BOSTON, Ma. -- Last week, the three largest associations of black ministers in the Boston area united, holding news conferences and issuing statements to denounce homosexual “marriage,” tearing down the main argument presented by pro-gay activists that compares the civil rights movement to the “gay rights movement.”
The “civil rights” argument has propelled the homosexual movement in the past months. The Massachusetts’ high court’s decision to legalize same-sex “marriage” was based on the Supreme Court’s 1954 Brown vs. Board of Education ruling, which ended racial segregation in America. At California, the nuisance Mayor Gavin Newsom of San Francisco cited “equal rights” as the reason to issue gay “marriage” licenses illegally.
That same argument has been heard from every pro-gay activist who sprawled and rallied at the steps of the city halls in New York and Oregon, and from Mayor Jason West of New Paltz, N.Y. who was charged on 19 criminal counts for performing and handing out “marriage” licenses. Even several prominent black legislatures compared the blacks’ long struggle to gain civil rights to the pro-gay ruckus. They stood alongside gay-activists at the Massachusetts’ constitutional convention in February and in March, using the same argument and same tactics to gain support for legalized homosexuality in the state.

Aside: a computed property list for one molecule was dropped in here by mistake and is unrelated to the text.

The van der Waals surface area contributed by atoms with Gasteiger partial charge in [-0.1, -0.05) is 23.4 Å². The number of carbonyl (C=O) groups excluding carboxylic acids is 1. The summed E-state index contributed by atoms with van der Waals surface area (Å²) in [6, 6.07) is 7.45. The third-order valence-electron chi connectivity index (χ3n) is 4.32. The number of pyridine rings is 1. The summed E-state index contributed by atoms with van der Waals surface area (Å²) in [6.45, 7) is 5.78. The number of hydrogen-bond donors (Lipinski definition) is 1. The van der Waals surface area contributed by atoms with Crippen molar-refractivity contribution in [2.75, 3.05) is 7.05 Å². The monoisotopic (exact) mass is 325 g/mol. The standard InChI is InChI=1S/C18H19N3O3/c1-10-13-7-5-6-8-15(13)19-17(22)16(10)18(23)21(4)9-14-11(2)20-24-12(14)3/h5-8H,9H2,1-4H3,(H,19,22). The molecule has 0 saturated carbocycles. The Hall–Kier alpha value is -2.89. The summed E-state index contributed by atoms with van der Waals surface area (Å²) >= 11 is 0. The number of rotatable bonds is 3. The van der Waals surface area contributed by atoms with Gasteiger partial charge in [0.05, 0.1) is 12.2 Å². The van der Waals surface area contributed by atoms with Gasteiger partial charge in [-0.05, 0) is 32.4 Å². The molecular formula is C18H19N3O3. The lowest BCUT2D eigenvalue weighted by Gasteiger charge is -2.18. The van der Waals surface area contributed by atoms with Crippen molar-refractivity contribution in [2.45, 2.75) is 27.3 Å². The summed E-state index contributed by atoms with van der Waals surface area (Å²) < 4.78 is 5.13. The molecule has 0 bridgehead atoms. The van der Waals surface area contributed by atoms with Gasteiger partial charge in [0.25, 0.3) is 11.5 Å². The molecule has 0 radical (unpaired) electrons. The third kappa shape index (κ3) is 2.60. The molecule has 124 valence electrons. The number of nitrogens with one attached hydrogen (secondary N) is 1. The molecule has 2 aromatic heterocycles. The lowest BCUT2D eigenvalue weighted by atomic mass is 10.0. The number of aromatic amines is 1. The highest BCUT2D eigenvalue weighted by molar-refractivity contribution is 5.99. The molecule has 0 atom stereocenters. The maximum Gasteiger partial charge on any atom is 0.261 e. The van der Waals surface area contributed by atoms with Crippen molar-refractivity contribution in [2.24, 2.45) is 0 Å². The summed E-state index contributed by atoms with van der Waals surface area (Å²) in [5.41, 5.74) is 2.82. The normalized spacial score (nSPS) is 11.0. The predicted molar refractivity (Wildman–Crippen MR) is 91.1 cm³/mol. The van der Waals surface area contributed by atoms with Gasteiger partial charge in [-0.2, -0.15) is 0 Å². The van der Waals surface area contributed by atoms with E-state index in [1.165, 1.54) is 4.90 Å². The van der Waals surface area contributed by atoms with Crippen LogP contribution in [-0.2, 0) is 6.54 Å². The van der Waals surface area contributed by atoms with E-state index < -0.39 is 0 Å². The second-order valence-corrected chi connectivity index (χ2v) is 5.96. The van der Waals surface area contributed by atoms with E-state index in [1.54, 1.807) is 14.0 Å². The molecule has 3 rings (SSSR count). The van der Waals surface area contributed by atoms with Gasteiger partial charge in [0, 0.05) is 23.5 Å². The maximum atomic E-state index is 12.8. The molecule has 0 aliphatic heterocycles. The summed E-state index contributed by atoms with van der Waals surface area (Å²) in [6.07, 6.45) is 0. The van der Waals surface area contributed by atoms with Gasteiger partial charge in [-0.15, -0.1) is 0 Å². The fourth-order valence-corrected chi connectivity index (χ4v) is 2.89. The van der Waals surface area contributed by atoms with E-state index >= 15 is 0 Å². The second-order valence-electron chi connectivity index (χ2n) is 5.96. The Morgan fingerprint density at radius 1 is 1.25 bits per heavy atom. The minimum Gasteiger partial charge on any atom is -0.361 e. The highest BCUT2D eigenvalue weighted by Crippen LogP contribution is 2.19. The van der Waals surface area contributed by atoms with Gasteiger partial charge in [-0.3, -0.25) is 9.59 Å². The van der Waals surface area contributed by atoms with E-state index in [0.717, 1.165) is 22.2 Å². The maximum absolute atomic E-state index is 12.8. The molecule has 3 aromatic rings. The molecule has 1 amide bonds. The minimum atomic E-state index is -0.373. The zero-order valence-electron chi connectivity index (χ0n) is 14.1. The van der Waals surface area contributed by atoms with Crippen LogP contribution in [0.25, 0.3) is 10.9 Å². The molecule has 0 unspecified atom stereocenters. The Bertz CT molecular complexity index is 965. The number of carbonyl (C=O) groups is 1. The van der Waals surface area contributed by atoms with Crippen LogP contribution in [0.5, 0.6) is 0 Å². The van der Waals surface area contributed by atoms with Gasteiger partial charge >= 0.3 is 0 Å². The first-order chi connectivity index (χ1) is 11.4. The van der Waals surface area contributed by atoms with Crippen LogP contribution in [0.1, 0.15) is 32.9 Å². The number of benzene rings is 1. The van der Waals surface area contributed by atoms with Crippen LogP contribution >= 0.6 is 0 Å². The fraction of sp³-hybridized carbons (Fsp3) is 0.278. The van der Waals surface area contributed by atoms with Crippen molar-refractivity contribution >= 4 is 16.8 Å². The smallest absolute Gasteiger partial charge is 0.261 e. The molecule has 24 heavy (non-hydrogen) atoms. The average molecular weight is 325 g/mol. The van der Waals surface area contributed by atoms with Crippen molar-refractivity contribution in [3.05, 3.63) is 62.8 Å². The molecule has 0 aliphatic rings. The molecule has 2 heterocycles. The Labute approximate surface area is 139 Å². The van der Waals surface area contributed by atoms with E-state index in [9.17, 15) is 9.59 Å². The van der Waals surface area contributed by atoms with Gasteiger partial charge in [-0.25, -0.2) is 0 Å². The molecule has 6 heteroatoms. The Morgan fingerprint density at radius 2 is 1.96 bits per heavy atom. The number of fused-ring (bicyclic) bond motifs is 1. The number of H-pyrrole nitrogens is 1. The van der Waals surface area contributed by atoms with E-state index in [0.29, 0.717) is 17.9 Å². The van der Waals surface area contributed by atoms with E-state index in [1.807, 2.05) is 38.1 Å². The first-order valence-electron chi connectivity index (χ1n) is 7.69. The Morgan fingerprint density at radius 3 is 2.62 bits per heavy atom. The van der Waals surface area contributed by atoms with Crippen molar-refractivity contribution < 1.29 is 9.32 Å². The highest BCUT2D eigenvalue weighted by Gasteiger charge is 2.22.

However the unity of the three associations of black ministers invalidated those arguments in one blow.
"I'm offended that they're comparing this to civil rights," said Rev. Jeffrey Brown, a Baptist minister. "Marriage is not a civil right, and the struggle of gay and lesbian people cannot be compared to the struggle of blacks. That 150 years of struggle was a unique event in history."
Rev. Jesse Jackson, while at Harvard University for a recent event celebrating the 50th anniversary of the school board decision, called the comparison of the two movements "a stretch" because "gays were never called three-fifths human in the Constitution."
Rev. Eugene Rivers of the Boston Ten-Point Coalition, a group of clergy and lay leaders, black politicians who supported that argument were "kowtowing to white liberals."
"The black community needs to draw a line in the sand and defend our history and our struggle from being exploited by those who would use it now for ideological convenience," Rivers said.